Uhtred of Bebbenburg has won back his ancestral home but, threatened from all sides by enemies both old and new, he doesn’t have time to enjoy the victory.
“War of the Wolf” tells is the latest in the latest book in the Uhtred saga. By now Uhtred in his sixties but he is still a warrior, a leader of men with a fearsome reputation and a fiercely pagan faith. At a time when being a Christian was equated with being a loyal subject of the king, Uhtred’s refusal to convert makes him an object of suspicion. His own view of Christianity is highly sceptical. He sees the priests and bishops as corrupt, refusing to acknowledge the power of any other god and determined to bring everyone to their way of thinking whatever the cost.
Uhtred himself is far more tolerant. The men who fight for him worship a dozen gods and goddesses, the Christian god among them ‘but if a man believes the nonsense that there is only one god, the there’s no point in arguing, because it would be like discussing a rainbow with a blind man.’ His own belief, though he is careful when threatened to touch the symbol of Thor’s hammer he wears as an amulet, is that destiny is all. Man can try to cheat his fate but in the end he has no choice but to succumb.
This does not mean that he cannot fight and the novel is full of action. The sounds and smells of battle are vividly described. Although successful leader Uhtred never denies his fear at the onset of battle, or his sorrow at losing his men. His care for his people and especially his view of women is what makes him a rounded character. Uhtred may not be faithful to his wife, but he likes and respects women. Any man who commits violence against a woman, in a time when it was accepted as a norm, is punished.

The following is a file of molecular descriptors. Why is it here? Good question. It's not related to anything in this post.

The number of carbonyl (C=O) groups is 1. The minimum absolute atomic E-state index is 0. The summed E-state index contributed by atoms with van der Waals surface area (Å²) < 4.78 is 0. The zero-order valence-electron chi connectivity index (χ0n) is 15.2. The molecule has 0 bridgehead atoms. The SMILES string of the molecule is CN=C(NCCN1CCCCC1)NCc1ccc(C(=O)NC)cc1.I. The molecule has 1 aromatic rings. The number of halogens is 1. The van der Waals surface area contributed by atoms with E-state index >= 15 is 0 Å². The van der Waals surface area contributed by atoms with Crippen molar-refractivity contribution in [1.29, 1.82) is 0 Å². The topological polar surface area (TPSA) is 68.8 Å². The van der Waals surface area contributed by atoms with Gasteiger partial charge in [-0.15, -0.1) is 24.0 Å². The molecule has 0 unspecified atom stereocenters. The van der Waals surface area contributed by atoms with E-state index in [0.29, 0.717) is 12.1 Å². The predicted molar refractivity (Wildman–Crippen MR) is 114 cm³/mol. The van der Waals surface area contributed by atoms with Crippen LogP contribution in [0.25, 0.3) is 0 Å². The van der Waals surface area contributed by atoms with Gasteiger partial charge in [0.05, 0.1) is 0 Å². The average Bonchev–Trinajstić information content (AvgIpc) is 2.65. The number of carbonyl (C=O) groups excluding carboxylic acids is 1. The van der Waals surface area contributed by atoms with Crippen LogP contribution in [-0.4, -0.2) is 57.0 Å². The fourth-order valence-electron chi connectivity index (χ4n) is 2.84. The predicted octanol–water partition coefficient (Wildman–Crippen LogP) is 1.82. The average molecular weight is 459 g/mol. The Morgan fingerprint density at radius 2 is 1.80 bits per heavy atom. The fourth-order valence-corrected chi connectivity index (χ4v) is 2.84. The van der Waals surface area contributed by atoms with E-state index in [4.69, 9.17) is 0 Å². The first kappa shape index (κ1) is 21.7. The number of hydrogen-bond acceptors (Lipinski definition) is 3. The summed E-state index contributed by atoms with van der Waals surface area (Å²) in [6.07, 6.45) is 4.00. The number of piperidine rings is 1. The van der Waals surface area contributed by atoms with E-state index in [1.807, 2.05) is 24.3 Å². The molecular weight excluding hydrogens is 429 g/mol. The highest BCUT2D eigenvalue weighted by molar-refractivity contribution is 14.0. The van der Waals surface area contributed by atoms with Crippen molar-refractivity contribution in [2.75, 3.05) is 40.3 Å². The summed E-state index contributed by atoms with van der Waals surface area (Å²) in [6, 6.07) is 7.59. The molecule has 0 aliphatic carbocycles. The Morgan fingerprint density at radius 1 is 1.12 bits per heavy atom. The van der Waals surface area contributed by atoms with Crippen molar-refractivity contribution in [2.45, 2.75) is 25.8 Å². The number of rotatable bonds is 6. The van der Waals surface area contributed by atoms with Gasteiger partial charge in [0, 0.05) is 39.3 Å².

Women, in general, played a minor part in Anglo-Saxon society, unless they were queens but Bernard Cornwell’s female characters are well drawn and convincing and one of the reasons why I enjoy his books.
Also fascinating is the depiction of an England on the cusp of being a united country − a place where the old religions and customs are giving way to the new.
I studied this period of history for A level and have always thought that the description of the period between the departure of the Romans and the Battle of Hastings as ‘The Dark Ages’ was highly inaccurate and the story of Uhtred confirms my opinion. Bernard Cornwell’s books show how just how complex and fascinating the ‘Dark Ages’ really were. They are also a great read for any lover of historical fiction.